Institutional Review Board (IRB)/Independent Ethics Committee (IEC)

Institutional review boards (IRB), also known as independent ethics committees (IEC) in the European Union, are formally designated independent bodies that safeguard the rights, safety, and well-being of all human subjects involved in a trial.

These bodies review and monitor clinical trial documents (protocol, informed consent documents, investigator brochures, and advertising material) in advance and by periodic review in accordance with written operating procedures. The IRB has the authority to approve, require modifications prior to giving a favorable opinion, disapprove, or terminate/suspend any prior approval of the research. Records must be kept for three years after the completion of the trial.

IRBs are composed of medical and nonmedical members that have no conflicting interest with the clinical trial. Regulations require IRBs to have a diverse membership, which can be in terms of race, gender, cultural background, and community members. The recommended composition of an IRB includes at least five members, with at least one whose primary area of interest is in a nonscientific area, and at least one member who is independent of the institution or trial site. Nonmembers with expertise in special areas may be invited. The investigator may attend an IRB meeting to provide information, but should not participate in the meeting discussion or vote.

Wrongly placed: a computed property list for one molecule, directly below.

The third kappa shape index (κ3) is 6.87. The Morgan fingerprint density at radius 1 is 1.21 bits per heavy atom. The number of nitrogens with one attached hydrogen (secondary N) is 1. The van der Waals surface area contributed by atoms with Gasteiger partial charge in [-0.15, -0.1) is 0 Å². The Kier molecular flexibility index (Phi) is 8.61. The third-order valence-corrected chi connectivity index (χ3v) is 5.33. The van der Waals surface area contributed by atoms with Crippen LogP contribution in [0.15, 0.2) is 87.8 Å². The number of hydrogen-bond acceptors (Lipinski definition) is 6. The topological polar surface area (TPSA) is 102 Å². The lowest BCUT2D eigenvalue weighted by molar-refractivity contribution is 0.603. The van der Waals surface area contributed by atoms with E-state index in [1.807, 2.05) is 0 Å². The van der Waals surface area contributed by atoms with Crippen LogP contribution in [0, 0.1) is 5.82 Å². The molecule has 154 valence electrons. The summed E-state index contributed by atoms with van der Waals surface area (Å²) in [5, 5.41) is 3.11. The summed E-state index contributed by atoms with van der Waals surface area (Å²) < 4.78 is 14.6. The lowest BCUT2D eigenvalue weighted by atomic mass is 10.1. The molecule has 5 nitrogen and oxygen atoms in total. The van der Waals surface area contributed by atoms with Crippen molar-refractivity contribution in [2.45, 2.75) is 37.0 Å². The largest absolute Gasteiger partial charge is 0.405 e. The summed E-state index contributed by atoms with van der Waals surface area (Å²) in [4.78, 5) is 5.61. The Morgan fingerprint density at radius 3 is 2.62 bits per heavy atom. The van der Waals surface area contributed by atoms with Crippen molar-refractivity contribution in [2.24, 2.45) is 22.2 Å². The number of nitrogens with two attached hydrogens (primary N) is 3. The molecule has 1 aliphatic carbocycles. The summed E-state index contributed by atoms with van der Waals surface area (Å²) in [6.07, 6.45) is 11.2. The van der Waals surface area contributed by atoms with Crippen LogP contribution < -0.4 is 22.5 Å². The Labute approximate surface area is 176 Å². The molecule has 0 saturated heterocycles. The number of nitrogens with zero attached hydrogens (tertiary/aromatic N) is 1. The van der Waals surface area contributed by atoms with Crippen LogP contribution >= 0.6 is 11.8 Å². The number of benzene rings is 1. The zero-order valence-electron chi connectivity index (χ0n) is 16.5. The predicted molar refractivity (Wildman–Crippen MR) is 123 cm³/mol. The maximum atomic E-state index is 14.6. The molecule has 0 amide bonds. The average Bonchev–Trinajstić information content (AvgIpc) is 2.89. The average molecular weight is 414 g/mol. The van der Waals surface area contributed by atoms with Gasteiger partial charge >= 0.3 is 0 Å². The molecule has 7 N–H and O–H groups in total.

What if the institution does not have an IRB?

Institutions without their own IRB are permitted by the FDA to arrange for an external IRB to be responsible for the initial and continued review of studies conducted at that institution.

Source: Food and Drug Administration (FDA). (2020, May). E6(R2) Good Clinical Practice: Integrated Addendum to ICH E6(R1). US Department of Health & Human Services.